Learning Greek

I love learning Greek. It’s the first language I have learnt since school. True, I did dabble with Arabic at one stage and would have gone on with it, if the evening class I was in hadn’t folded. I loved getting to grips with the script and (to someone used to European languages) the counter-intuitive direction of travel of the words on the page.  I briefly dipped my toe in the deep waters of Japanese and, had I pursued a different path, might have gone on to study it intensively.

I wonder sometimes what the attraction is of learning another language, particularly when once again I am struggling to get my head round irregular verbs. For me, it’s something to do with having another window on the world and looking at the world through the lens of another culture.

A desire to learn Greek came from my first visit to the country, 4 short years ago. I was so frustrated that I couldn’t communicate, it made me want to learn the language. I looked around for an evening class and found one right on my door step. It provided a great grounding in the language, but after a year I needed something more intensive and one-to-one, so I found my current tutor, Maria, who is Greek.

It has its frustrations though. As it’s not a major league language, it does not have great selection of language learning texts. There are numerous books around, but many are aimed at the learner who just wants to be able to say a few words on holiday. I wanted a deeper engagement with it than that. There’s a great grammar book (Greek  – an essential grammar of the Modern Language by Holton, Mackridge and Philippaki-Warburton) which is very detailed, but nothing for the intermediate learner. Nothing very much on verbs. There are Greek texts for foreign learners of the language, but they tend to be all in Greek. I recently bought an excellent Greek book on verbs which came from Athens.

One of the big gaps though is in language listening material. I have no evidence to back this up, other than my own experience, but my perception is that Greek is spoken very fast. So it’s hard to find material that helps my understanding of the spoken language. My tutor and I have, off and on, been watching a Greek comedy, called A Greek woman in the harem. I find it very hard to hear the words, let alone understand them, but repeated listening does make some of it clearer. Greek TV and radio programmes are available on the internet, but again the machine-gun speed of delivery makes it virtually inaccessible.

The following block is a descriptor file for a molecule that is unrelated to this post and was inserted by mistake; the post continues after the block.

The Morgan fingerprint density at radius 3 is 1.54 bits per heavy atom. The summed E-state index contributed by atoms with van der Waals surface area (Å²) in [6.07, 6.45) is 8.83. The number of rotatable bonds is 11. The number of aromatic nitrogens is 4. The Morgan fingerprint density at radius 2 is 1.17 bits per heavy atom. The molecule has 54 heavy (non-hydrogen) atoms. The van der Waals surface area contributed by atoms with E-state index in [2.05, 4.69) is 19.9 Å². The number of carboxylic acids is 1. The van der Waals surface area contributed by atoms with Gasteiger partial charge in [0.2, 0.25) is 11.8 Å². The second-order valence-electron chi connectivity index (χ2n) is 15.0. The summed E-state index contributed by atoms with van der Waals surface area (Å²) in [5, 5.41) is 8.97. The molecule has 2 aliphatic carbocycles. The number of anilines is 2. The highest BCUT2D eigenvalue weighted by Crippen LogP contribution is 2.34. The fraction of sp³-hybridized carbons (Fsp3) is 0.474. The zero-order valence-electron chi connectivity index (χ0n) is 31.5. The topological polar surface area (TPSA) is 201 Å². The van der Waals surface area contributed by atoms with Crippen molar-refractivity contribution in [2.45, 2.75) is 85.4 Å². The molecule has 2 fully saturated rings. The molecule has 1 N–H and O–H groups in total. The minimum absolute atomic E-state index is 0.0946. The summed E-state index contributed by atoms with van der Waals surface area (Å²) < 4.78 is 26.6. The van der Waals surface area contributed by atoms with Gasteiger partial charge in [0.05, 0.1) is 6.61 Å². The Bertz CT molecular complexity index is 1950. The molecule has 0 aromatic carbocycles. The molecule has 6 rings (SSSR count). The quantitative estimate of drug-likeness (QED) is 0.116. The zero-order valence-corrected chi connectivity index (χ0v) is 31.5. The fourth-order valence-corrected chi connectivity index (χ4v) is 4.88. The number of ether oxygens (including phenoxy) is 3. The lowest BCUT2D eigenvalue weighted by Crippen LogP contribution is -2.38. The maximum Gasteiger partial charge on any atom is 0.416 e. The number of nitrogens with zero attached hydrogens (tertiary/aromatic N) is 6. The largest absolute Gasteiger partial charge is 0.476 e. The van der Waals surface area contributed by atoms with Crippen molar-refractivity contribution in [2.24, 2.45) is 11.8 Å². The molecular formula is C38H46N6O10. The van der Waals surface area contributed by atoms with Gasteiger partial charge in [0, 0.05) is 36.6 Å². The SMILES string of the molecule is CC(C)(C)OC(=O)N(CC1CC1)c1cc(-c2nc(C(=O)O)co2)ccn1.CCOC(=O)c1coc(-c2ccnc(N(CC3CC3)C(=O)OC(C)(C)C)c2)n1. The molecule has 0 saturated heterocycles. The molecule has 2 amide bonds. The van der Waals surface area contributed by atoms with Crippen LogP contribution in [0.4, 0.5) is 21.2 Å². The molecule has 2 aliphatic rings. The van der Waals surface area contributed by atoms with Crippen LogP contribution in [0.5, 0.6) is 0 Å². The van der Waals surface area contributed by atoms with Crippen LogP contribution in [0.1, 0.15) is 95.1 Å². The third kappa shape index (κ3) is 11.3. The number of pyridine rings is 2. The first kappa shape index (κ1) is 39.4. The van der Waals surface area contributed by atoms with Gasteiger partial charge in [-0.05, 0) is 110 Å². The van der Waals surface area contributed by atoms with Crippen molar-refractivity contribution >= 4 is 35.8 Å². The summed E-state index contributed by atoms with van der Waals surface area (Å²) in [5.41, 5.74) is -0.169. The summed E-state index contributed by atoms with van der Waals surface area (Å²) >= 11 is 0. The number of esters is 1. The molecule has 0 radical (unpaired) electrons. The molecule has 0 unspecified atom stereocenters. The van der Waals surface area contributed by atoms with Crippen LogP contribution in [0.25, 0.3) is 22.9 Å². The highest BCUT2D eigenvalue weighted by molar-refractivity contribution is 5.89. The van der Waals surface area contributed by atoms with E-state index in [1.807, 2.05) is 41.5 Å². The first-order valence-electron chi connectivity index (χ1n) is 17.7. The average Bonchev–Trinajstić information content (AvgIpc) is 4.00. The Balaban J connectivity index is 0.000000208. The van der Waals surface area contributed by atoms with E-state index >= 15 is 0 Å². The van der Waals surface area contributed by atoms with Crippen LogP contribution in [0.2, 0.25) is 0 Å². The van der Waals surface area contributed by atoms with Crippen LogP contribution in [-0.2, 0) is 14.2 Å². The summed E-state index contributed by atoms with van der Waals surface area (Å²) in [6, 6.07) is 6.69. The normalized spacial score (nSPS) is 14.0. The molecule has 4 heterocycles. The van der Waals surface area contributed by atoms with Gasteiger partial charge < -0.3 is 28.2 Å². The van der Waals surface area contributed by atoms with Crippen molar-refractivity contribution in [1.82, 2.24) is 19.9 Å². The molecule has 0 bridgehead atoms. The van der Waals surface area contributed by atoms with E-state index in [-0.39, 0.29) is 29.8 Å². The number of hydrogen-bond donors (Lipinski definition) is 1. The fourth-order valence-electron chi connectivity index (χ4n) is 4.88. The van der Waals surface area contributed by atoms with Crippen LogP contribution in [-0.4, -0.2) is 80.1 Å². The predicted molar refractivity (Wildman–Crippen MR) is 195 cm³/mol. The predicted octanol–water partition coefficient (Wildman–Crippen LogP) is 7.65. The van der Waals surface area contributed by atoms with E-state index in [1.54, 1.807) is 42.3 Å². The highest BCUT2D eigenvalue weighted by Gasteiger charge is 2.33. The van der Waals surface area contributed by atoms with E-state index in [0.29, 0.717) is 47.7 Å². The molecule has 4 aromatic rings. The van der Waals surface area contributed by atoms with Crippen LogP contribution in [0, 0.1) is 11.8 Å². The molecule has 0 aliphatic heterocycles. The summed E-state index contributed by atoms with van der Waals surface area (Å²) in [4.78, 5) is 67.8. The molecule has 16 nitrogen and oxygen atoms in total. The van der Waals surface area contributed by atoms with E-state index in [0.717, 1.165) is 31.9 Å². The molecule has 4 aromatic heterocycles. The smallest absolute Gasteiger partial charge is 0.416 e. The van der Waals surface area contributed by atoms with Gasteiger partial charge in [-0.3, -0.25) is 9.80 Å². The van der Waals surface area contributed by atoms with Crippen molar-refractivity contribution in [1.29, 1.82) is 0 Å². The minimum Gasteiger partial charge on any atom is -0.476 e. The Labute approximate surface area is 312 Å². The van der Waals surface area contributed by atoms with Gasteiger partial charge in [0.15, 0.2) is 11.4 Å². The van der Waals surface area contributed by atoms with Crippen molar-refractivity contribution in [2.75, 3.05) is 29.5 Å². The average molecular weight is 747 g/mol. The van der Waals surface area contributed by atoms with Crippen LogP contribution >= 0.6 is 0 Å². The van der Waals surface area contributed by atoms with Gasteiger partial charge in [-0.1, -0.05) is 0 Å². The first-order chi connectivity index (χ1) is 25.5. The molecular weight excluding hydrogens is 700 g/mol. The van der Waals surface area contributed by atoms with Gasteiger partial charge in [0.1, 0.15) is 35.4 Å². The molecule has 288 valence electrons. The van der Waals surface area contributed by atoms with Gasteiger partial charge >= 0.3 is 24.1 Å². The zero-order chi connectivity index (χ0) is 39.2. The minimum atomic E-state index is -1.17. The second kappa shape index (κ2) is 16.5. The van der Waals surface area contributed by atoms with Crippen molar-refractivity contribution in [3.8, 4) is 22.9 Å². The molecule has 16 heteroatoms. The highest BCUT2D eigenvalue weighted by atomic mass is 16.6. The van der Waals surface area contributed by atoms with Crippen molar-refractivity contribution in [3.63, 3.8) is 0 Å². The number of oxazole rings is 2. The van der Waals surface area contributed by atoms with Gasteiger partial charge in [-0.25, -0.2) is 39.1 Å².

That’s why I like songs and poems on You Tube. It’s easier to find the words and follow along. I find it really helps me remember words and grammar.

Of course, there’s no substitute for going to the country and having some total immersion. I’d like to be able to go there in September, but we’ll have to see. In the meantime, back to my books!

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The Tetrarchs in Venice

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I first came across this statue over 40 years ago on my first trip to Venice and remember being so struck by it that I took a photograph of it with my primitive camera. That picture disappeared a long time ago, but on a more recent trip I was drawn back to try and capture the statue again.

It depicts a critical moment in Byzantine history, the point in the late third century when Diocletian split the Roman empire into eastern and western halves, each half with its own senior and junior emperor.This fatal split was to lead to centuries of bitter clashes, as successive emperors and upstarts sought to gain control of the whole empire.

The statue is not particularly well executed, but the colour of the stone from which it is carved makes it stand out from its more restrained setting. It is made out of porphyry, a rare stone, which no doubt due to its colour and scarcity was used for imperial sculpture. The split in the empire seems to be depicted by the wall that separates the two sets of emperors and, at some point, the left foot of the right hand figure has been replaced in a completely different stone.